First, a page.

Editor's note: Listen to what Landis says at 2:01 into the interview when Larry King asks him whether he doped.
Cyclist Floyd Landis has acknowledged using performance-enhancing drugs for most of his career after disputing for years a positive doping test result that led to his suspension from the sport, two news organizations reported Thursday.
Landis also sent e-mails saying that other cyclists have used performance-enhancing drugs, including Lance Armstrong, the American cyclist and seven-time Tour de France winner, one of the news outlets reported. Armstrong has repeatedly denied taking such drugs.
ESPN.com reported that Landis said in an interview that he consistently used the red blood cell booster erythropoietin, commonly known as EPO, along with testosterone and the human growth hormone and that he received frequent blood transfusions.
He also used female hormones and, once, insulin, ESPN.com reported. He is coming forward now because years of deceit have taken a toll on him, the site quoted him as saying.
Landis sent e-mails to cycling and anti-doping officials recently that implicate dozens of other athletes in such activities, ESPN.com and The Wall Street Journal reported Thursday. The Wall Street Journal reported it had seen three of the e-mails, dated between April 30 and May 6, and that officials with USA Cycling and the International Cycling Union were copied on them.
Three people who have seen the e-mails and spoken with Landis about them confirmed their authenticity, according to The Wall Street Journal.
The Journal said Armstrong was among those implicated in the e-mails. Armstrong did not respond to messages seeking comment from The Wall Street Journal. The New York Times reported Armstrong would speak before the start of Thursday's stage of the Tour of California race.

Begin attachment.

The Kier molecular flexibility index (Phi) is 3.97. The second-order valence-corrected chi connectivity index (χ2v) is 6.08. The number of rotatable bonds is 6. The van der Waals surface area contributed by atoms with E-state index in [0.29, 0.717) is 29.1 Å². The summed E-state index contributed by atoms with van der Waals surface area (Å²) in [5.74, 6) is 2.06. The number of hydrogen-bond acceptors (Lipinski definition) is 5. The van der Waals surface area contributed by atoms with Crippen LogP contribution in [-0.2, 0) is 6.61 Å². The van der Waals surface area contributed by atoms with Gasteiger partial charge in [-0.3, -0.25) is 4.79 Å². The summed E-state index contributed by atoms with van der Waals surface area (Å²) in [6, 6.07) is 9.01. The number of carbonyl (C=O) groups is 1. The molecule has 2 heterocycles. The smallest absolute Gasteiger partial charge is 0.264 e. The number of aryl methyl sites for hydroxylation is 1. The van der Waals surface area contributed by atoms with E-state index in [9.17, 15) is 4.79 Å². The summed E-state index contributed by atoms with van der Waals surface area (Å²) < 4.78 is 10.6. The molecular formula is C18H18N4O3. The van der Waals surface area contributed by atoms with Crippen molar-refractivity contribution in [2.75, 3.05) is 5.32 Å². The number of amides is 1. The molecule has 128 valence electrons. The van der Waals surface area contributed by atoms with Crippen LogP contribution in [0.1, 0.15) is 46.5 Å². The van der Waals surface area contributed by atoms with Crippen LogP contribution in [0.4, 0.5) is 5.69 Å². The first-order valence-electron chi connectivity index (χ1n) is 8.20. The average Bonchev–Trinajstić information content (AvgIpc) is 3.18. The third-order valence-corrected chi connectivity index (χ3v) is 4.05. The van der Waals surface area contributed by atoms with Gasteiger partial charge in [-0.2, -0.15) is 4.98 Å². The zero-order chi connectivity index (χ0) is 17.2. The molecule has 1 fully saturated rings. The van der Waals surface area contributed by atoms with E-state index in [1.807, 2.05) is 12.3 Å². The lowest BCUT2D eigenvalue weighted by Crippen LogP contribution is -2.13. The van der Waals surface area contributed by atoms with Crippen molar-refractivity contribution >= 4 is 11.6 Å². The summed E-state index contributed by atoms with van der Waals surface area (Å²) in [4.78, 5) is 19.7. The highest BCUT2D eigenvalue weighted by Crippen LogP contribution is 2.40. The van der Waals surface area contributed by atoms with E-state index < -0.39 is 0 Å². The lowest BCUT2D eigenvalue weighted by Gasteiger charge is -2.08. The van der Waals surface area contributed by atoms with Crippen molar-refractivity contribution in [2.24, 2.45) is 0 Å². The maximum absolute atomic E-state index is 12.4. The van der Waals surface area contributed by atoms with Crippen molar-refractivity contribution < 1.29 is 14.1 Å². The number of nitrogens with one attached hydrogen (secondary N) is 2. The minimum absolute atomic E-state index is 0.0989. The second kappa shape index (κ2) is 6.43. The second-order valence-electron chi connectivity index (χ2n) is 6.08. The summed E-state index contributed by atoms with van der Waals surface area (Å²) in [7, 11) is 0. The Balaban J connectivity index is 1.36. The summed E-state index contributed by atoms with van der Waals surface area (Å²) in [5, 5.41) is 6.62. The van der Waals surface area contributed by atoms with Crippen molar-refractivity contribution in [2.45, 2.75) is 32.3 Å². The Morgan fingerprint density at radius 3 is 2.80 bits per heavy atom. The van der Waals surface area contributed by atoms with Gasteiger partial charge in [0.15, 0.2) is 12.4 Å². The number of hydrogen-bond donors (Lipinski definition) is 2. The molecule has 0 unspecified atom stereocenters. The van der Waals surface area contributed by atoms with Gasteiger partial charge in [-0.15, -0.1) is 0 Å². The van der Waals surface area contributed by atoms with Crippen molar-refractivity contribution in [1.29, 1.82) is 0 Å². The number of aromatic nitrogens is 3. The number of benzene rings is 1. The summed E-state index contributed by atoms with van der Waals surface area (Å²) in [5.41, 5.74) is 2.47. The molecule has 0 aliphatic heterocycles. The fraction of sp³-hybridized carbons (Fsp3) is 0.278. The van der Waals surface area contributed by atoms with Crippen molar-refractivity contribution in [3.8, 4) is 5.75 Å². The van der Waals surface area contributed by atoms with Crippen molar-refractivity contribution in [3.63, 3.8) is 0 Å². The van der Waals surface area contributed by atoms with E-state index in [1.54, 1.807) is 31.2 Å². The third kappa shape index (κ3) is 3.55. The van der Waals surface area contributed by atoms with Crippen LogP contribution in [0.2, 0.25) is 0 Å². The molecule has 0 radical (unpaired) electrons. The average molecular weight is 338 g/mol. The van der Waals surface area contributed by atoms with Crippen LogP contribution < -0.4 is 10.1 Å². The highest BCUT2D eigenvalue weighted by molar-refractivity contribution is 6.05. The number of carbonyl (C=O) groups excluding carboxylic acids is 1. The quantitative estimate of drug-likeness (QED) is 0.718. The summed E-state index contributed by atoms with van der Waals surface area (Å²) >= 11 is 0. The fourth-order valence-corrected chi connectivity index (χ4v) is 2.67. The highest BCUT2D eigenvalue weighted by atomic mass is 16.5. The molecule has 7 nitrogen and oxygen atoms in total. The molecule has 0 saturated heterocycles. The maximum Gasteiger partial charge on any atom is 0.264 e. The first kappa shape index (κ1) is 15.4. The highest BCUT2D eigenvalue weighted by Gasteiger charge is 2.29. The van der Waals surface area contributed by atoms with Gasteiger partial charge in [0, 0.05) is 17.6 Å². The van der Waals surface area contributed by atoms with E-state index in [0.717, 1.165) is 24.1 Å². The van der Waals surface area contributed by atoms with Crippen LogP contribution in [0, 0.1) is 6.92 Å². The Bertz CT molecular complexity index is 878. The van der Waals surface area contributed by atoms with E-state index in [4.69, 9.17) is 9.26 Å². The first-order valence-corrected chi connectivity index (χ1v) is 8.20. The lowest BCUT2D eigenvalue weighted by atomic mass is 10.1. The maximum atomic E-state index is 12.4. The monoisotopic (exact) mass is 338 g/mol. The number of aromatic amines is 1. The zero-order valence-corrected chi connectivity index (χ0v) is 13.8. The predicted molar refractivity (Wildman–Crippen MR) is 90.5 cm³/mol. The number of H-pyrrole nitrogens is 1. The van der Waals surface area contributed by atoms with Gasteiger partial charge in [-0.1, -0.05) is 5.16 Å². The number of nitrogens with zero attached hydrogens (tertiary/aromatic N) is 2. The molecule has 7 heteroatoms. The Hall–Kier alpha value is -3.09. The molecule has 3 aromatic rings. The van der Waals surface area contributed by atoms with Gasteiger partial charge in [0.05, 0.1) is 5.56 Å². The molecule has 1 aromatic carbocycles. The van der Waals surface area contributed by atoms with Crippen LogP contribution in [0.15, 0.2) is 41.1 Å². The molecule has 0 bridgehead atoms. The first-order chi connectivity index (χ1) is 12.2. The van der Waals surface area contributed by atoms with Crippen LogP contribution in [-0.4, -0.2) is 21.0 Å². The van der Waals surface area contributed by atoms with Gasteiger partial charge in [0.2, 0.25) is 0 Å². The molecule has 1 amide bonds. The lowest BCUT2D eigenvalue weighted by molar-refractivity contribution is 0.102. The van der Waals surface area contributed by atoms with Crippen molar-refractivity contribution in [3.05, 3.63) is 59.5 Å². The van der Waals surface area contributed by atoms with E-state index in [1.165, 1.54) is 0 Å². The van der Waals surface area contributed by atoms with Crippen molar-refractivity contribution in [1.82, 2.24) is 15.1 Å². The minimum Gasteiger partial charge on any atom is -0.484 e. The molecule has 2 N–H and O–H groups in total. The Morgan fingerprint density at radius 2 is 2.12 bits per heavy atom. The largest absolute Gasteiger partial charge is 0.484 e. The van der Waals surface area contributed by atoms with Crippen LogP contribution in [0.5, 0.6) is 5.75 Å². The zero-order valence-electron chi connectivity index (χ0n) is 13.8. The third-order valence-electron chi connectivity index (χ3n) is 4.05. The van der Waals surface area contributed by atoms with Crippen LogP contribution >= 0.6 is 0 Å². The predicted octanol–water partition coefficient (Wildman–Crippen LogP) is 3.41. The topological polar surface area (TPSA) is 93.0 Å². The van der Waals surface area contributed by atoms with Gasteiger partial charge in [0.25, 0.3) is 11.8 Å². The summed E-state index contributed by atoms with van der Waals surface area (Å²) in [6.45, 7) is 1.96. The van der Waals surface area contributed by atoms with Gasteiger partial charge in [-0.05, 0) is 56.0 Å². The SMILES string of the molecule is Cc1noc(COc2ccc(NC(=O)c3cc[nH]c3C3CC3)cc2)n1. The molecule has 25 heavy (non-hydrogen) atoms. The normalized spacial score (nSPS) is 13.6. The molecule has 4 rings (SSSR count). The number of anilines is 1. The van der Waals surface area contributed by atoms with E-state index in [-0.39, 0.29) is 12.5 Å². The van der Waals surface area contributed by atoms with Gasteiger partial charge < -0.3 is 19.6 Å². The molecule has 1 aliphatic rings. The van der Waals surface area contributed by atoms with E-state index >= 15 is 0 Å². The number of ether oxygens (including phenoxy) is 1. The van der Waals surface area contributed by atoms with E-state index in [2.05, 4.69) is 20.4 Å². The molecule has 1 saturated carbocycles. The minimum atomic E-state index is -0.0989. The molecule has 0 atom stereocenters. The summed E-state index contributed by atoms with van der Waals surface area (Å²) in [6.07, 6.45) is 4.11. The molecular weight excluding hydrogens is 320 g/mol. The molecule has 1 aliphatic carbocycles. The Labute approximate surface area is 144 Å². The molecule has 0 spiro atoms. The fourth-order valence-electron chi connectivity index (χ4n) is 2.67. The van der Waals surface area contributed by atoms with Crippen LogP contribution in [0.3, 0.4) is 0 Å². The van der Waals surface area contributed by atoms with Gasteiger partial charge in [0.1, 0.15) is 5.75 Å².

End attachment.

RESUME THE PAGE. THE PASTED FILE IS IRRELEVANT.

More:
Landis spent as much as $90,000 a year on performance-enhancing drugs and consultants to help him build a training regime, ESPN.com reported.
However, he still maintains that the 2006 positive test result for synthetic testosterone at the Tour de France was inaccurate, saying he did not use synthetic testosterone that season, although he did use human growth hormone during that time, ESPN.com reported.
"There must be some other explanation, whether it was done wrong or I don't know what," Landis said, according to ESPN.com.
"The problem I have with even bothering to argue it is [that] I have used testosterone in the past and I have used it in other Tours, and it's going to sound kind of foolish to say I didn't."
He told the website he has spent an estimated $2 million battling the test result, which caused him to be stripped of his 2006 Tour de France win and to be suspended from cycling for two years.
The Wall Street Journal reported that in an April 30 e-mail to Stephen Johnson, president of USA Cycling, Landis claimed that Armstrong's longtime coach introduced Landis to using steroid patches, blood doping and human growth hormone in 2002 and 2003, during Landis' first two years on the U.S. Postal Service team.